No. The abusers' intentions are irrelevant. When chemical companies dump toxic waste into a water system, their goal isn't to poison people; they do it because it's convenient and cheap. We do our best to make them stop it all the same, and the poisoning is just as dangerous as if it were deliberate. The same thing is true for verbal abusers; whatever their motives, they have no right to harm others with their language. The pain they cause is real, and its effects are dangerous and nontrivial.

8.  What is the worst kind of verbal abuse?

That depends on the people involved. It's like asking what is the worst kind of physical abuse–it depends. Long term, chronic verbal abuse, of any kind, is worse than short term verbal abuse.

9.  What do chronic verbal attackers typically say about what they're doing?

Two things. "Well, at least I never HIT anybody!" (And they're proud of that, as if it were a major achievement.) "Hey, I don't MEAN to hurt anybody!" (And they consider that a complete excuse.)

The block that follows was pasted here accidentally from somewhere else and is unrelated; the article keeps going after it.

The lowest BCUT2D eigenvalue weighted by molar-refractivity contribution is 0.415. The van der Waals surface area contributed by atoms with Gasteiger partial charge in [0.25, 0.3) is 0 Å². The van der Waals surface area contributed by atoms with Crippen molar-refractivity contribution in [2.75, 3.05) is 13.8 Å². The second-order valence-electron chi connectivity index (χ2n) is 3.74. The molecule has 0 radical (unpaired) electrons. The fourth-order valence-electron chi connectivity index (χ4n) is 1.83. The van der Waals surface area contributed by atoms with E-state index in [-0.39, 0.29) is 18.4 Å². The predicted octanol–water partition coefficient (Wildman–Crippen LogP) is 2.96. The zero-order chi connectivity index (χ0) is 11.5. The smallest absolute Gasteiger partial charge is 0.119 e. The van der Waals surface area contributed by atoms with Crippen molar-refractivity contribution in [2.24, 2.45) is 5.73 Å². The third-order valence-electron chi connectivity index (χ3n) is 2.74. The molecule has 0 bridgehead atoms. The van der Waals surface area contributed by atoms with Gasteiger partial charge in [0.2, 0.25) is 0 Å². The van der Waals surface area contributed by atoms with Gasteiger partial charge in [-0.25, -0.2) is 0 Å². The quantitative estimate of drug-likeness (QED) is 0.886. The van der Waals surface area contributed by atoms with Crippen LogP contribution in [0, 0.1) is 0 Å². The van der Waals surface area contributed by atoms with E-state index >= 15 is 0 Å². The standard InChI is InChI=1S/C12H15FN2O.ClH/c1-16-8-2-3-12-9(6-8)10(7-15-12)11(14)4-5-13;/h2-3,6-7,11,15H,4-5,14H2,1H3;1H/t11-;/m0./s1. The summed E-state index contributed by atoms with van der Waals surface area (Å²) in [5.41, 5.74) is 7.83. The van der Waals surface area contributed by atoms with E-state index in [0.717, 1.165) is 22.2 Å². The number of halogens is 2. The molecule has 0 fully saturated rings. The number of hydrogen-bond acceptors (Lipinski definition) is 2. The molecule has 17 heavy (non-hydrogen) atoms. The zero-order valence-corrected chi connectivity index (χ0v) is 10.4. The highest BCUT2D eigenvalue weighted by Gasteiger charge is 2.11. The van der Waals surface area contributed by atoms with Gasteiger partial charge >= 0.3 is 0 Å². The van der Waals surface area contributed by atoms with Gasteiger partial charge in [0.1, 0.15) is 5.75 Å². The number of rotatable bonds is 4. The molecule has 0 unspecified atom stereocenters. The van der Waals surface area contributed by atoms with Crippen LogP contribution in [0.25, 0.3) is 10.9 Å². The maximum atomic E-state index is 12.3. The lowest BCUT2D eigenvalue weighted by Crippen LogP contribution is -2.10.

10.  What do chronic verbal targets typically say about what they're doing?

Three things. "Well, at least he/she never HITS me!" ... "I knew I was always miserable, but I didn't know why; now I know why."  ...  "It's all my fault–I shouldn't be so sensitive."

11.  Isn't assertiveness training the best way to end verbal abuse?

If you always say the wrong thing, whether as target or as attacker, assertiveness training will only teach you how to say the wrong thing far more effectively and articulately. That's not an improvement. Assertiveness training can be very helpful, but it's not a solution for verbal abuse.

12.  Is there a connection between verbal violence and physical violence?

Yes. Verbal violence is where physical violence begins. Sane people don't just walk up to others and start hitting; first there are hostile words. While the abuse is still verbal, anyone can learn how to keep it from escalating; once it's physical, it becomes a matter for law enforcement and emergency medicine. We have to teach our children about this more carefully than we do. When children who hurt others with words are always told not to worry about it–"Oh, Tommy just can't take a joke! He'll get over it!"–the children get the message that causing people pain with language is okay. They learn that when their words hurt other people, something is wrong with those people. It’s all too easy for that message to get transferred to physical abuse.

13.  Isn't a verbal abuser/victim pair a typical example of codependency?